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Free event looks at how same sex marriage laws affect church
Holy Cross Metropolitan Community Church is hosting local attorney Joshua Jones in a community forum on the implications of the Supreme Court's recent landmark decisions concerning same-sex marriage on Tuesday, July 23.
The forum starts at 7 p.m. The event is free and open to the public. Holy Cross MCC is located at 3130 West Fairfield Dr., Pensacola. That's about a half mile west of W Street.
Many of the congregants at Holy Cross MCC are lesbian, gay, bisexual or transgender.
"We are very grateful that Joshua offered to bring us this important information," said Rev. Rick Sosbe, pastor at Holy Cross MCC. "There are many families in our church and in the larger community who have questions about how the court's decisions may impact their lives."
Jones, whose practice deals with issues important to the LGBT community as well as other areas, said many people are confused by the Court's DOMA ruling.
"It seems that a lot of people got excited by the headlines but failed to read further," Jones said. "I hope the discussion will help our local LGBT community better understand exactly what the Court did and didn't say about marriage equality and how that impacts families here in Florida."
At Tuesday's forum, Jones will discuss the Court's decisions and take questions from the audience.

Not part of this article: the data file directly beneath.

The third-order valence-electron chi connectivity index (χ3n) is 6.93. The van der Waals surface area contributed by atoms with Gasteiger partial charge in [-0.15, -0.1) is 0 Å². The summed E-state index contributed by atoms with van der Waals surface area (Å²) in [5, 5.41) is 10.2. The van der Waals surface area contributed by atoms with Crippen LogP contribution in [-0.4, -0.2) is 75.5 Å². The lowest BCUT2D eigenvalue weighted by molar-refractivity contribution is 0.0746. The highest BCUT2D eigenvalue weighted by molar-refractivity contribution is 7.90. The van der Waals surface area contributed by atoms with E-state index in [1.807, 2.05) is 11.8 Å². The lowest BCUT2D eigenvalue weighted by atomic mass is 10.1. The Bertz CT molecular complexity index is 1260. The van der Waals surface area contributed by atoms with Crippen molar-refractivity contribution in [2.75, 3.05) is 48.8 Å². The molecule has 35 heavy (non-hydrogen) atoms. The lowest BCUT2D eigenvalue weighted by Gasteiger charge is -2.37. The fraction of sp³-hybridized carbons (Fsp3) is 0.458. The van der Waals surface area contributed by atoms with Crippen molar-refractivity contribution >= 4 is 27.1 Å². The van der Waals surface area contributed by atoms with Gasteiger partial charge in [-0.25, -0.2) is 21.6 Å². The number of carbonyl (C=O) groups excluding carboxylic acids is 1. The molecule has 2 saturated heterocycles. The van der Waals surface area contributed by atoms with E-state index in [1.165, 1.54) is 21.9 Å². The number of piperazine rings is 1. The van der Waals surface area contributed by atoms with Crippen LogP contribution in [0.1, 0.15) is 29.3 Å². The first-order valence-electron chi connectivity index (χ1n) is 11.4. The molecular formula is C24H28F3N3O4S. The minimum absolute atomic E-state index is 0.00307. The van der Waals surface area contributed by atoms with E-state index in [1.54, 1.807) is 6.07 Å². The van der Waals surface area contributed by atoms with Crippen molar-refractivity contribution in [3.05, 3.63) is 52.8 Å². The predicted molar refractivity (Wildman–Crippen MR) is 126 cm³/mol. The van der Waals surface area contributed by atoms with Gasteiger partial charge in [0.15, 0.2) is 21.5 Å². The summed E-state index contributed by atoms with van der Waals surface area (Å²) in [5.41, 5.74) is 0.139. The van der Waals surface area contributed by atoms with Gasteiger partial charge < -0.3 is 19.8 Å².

"Folks who got married in another state are the most obviously effected, but it also calls on the rest of us to push forward with marriage equality efforts here in Florida," Jones said. "We just got a huge step forward, but there's still much work to be done."
On June 26, the U.S. Supreme Court struck down the Defense of Marriage Act, which banned the federal recognition of same-sex marriages performed in states where they are legal.
The ban prevented legally-married same-sex couples from the federal benefits that opposite-sex couples enjoy, such as inheriting a deceased spouse's estate without being required to pay taxes on the inheritance.
On jurisdictional grounds, the Court also let stand a lower court ruling that invalidated California's Proposition 8, which banned same-sex marriage.
In Florida, same-sex marriage was explicitly outlawed by a 2008 voter-approved amendment to the state constitution. However, California, Connecticut, Delaware, Iowa, Maine, Maryland, Massachusetts, Minnesota, New Hampshire, New York, Rhode Island, Vermont, Washington and the District of Columbia recognize same-sex marriages.